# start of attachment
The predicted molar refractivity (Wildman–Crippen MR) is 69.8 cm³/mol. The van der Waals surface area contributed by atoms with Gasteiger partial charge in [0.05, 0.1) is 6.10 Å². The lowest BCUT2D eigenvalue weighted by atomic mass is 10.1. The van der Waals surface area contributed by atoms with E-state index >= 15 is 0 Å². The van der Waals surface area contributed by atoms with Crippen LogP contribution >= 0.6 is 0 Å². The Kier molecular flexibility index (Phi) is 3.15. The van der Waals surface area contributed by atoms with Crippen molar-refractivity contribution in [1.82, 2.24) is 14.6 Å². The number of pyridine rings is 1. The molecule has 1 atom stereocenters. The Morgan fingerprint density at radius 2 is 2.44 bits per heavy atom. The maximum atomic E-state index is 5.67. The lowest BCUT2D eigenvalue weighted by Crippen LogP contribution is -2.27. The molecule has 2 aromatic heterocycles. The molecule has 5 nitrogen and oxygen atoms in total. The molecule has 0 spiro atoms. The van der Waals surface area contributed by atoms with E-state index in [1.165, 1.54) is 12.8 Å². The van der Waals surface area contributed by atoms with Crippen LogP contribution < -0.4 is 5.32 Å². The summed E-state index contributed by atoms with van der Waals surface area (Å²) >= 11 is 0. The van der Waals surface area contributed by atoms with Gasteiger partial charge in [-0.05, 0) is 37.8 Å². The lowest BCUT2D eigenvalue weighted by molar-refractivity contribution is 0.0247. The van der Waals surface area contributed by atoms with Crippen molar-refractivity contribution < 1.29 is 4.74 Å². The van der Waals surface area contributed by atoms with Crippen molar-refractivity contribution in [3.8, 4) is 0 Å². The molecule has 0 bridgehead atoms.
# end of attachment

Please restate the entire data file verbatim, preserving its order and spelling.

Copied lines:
The predicted molar refractivity (Wildman–Crippen MR) is 69.8 cm³/mol. The van der Waals surface area contributed by atoms with Gasteiger partial charge in [0.05, 0.1) is 6.10 Å². The lowest BCUT2D eigenvalue weighted by atomic mass is 10.1. The van der Waals surface area contributed by atoms with E-state index >= 15 is 0 Å². The van der Waals surface area contributed by atoms with Crippen LogP contribution >= 0.6 is 0 Å². The Kier molecular flexibility index (Phi) is 3.15. The van der Waals surface area contributed by atoms with Crippen molar-refractivity contribution in [1.82, 2.24) is 14.6 Å². The number of pyridine rings is 1. The molecule has 1 atom stereocenters. The Morgan fingerprint density at radius 2 is 2.44 bits per heavy atom. The maximum atomic E-state index is 5.67. The lowest BCUT2D eigenvalue weighted by Crippen LogP contribution is -2.27. The molecule has 2 aromatic heterocycles. The molecule has 5 nitrogen and oxygen atoms in total. The molecule has 0 spiro atoms. The van der Waals surface area contributed by atoms with E-state index in [1.165, 1.54) is 12.8 Å². The van der Waals surface area contributed by atoms with Crippen LogP contribution < -0.4 is 5.32 Å². The summed E-state index contributed by atoms with van der Waals surface area (Å²) >= 11 is 0. The van der Waals surface area contributed by atoms with Gasteiger partial charge in [-0.05, 0) is 37.8 Å². The lowest BCUT2D eigenvalue weighted by molar-refractivity contribution is 0.0247. The van der Waals surface area contributed by atoms with Crippen molar-refractivity contribution < 1.29 is 4.74 Å². The van der Waals surface area contributed by atoms with Crippen molar-refractivity contribution in [3.8, 4) is 0 Å². The molecule has 0 bridgehead atoms.